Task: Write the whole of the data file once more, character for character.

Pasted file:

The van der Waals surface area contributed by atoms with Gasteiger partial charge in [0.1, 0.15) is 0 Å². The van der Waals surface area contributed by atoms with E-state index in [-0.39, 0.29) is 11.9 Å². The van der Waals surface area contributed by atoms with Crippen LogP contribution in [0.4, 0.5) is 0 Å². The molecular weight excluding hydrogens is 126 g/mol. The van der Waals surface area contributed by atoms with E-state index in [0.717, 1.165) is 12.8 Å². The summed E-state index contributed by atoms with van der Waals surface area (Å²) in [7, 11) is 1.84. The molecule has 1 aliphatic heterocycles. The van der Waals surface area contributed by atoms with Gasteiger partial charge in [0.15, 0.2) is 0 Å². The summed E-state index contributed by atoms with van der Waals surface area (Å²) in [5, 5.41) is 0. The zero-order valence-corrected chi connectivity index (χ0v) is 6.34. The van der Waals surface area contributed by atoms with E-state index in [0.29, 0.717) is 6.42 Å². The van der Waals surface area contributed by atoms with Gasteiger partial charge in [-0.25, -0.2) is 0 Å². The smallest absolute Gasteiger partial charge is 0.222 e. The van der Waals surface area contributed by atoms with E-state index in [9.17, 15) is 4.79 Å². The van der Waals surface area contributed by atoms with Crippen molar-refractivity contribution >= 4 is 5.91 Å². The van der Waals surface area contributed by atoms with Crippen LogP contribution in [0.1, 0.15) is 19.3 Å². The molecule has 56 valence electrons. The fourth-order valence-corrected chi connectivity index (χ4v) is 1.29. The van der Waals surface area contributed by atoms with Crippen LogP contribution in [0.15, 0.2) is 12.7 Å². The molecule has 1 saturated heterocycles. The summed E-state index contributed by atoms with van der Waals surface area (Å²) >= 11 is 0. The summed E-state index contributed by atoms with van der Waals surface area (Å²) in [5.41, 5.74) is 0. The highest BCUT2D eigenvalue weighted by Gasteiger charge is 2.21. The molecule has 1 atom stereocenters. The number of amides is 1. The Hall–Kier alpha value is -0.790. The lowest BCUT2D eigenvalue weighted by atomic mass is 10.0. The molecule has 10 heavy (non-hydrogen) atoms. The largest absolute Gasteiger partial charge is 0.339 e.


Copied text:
The van der Waals surface area contributed by atoms with Gasteiger partial charge in [0.1, 0.15) is 0 Å². The van der Waals surface area contributed by atoms with E-state index in [-0.39, 0.29) is 11.9 Å². The van der Waals surface area contributed by atoms with Crippen LogP contribution in [0.4, 0.5) is 0 Å². The molecular weight excluding hydrogens is 126 g/mol. The van der Waals surface area contributed by atoms with E-state index in [0.717, 1.165) is 12.8 Å². The summed E-state index contributed by atoms with van der Waals surface area (Å²) in [7, 11) is 1.84. The molecule has 1 aliphatic heterocycles. The van der Waals surface area contributed by atoms with Gasteiger partial charge in [0.15, 0.2) is 0 Å². The summed E-state index contributed by atoms with van der Waals surface area (Å²) in [5, 5.41) is 0. The zero-order valence-corrected chi connectivity index (χ0v) is 6.34. The van der Waals surface area contributed by atoms with E-state index in [0.29, 0.717) is 6.42 Å². The van der Waals surface area contributed by atoms with Gasteiger partial charge in [-0.25, -0.2) is 0 Å². The smallest absolute Gasteiger partial charge is 0.222 e. The van der Waals surface area contributed by atoms with E-state index in [9.17, 15) is 4.79 Å². The van der Waals surface area contributed by atoms with Crippen molar-refractivity contribution >= 4 is 5.91 Å². The van der Waals surface area contributed by atoms with Crippen LogP contribution in [0.1, 0.15) is 19.3 Å². The molecule has 56 valence electrons. The fourth-order valence-corrected chi connectivity index (χ4v) is 1.29. The van der Waals surface area contributed by atoms with Crippen LogP contribution in [0.15, 0.2) is 12.7 Å². The molecule has 1 saturated heterocycles. The summed E-state index contributed by atoms with van der Waals surface area (Å²) >= 11 is 0. The summed E-state index contributed by atoms with van der Waals surface area (Å²) in [5.41, 5.74) is 0. The highest BCUT2D eigenvalue weighted by Gasteiger charge is 2.21. The molecule has 1 atom stereocenters. The number of amides is 1. The Hall–Kier alpha value is -0.790. The lowest BCUT2D eigenvalue weighted by atomic mass is 10.0. The molecule has 10 heavy (non-hydrogen) atoms. The largest absolute Gasteiger partial charge is 0.339 e.